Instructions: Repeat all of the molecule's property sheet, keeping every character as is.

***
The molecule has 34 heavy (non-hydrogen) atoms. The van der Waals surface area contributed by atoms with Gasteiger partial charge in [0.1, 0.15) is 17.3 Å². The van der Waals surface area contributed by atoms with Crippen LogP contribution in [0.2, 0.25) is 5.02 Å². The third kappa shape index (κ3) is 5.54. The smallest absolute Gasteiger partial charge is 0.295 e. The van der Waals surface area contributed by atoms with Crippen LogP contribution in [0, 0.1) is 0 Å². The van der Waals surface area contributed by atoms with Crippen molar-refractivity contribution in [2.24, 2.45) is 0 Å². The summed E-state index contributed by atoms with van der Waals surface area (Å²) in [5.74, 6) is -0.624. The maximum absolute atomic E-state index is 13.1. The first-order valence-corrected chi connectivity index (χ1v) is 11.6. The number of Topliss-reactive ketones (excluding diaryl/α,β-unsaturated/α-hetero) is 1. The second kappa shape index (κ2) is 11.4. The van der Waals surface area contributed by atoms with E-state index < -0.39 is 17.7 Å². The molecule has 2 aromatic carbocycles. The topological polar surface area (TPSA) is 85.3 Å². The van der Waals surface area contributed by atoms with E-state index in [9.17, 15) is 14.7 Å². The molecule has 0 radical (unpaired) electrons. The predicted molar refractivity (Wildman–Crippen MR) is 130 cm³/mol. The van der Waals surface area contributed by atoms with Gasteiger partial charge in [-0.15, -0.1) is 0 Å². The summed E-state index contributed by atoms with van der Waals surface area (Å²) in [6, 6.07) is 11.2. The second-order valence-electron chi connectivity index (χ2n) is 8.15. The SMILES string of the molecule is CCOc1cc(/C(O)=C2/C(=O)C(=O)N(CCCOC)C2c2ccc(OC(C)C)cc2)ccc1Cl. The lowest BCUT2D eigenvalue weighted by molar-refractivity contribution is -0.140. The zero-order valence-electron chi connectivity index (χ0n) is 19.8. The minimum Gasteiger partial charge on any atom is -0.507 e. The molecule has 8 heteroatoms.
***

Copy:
The molecule has 34 heavy (non-hydrogen) atoms. The van der Waals surface area contributed by atoms with Gasteiger partial charge in [0.1, 0.15) is 17.3 Å². The van der Waals surface area contributed by atoms with Crippen LogP contribution in [0.2, 0.25) is 5.02 Å². The third kappa shape index (κ3) is 5.54. The smallest absolute Gasteiger partial charge is 0.295 e. The van der Waals surface area contributed by atoms with Crippen LogP contribution in [0, 0.1) is 0 Å². The van der Waals surface area contributed by atoms with Crippen molar-refractivity contribution in [2.24, 2.45) is 0 Å². The summed E-state index contributed by atoms with van der Waals surface area (Å²) in [5.74, 6) is -0.624. The maximum absolute atomic E-state index is 13.1. The first-order valence-corrected chi connectivity index (χ1v) is 11.6. The number of Topliss-reactive ketones (excluding diaryl/α,β-unsaturated/α-hetero) is 1. The second kappa shape index (κ2) is 11.4. The van der Waals surface area contributed by atoms with E-state index < -0.39 is 17.7 Å². The molecule has 2 aromatic carbocycles. The topological polar surface area (TPSA) is 85.3 Å². The van der Waals surface area contributed by atoms with E-state index in [9.17, 15) is 14.7 Å². The molecule has 0 radical (unpaired) electrons. The predicted molar refractivity (Wildman–Crippen MR) is 130 cm³/mol. The van der Waals surface area contributed by atoms with Gasteiger partial charge in [-0.15, -0.1) is 0 Å². The summed E-state index contributed by atoms with van der Waals surface area (Å²) in [6, 6.07) is 11.2. The second-order valence-electron chi connectivity index (χ2n) is 8.15. The SMILES string of the molecule is CCOc1cc(/C(O)=C2/C(=O)C(=O)N(CCCOC)C2c2ccc(OC(C)C)cc2)ccc1Cl. The lowest BCUT2D eigenvalue weighted by molar-refractivity contribution is -0.140. The zero-order valence-electron chi connectivity index (χ0n) is 19.8. The minimum Gasteiger partial charge on any atom is -0.507 e. The molecule has 8 heteroatoms.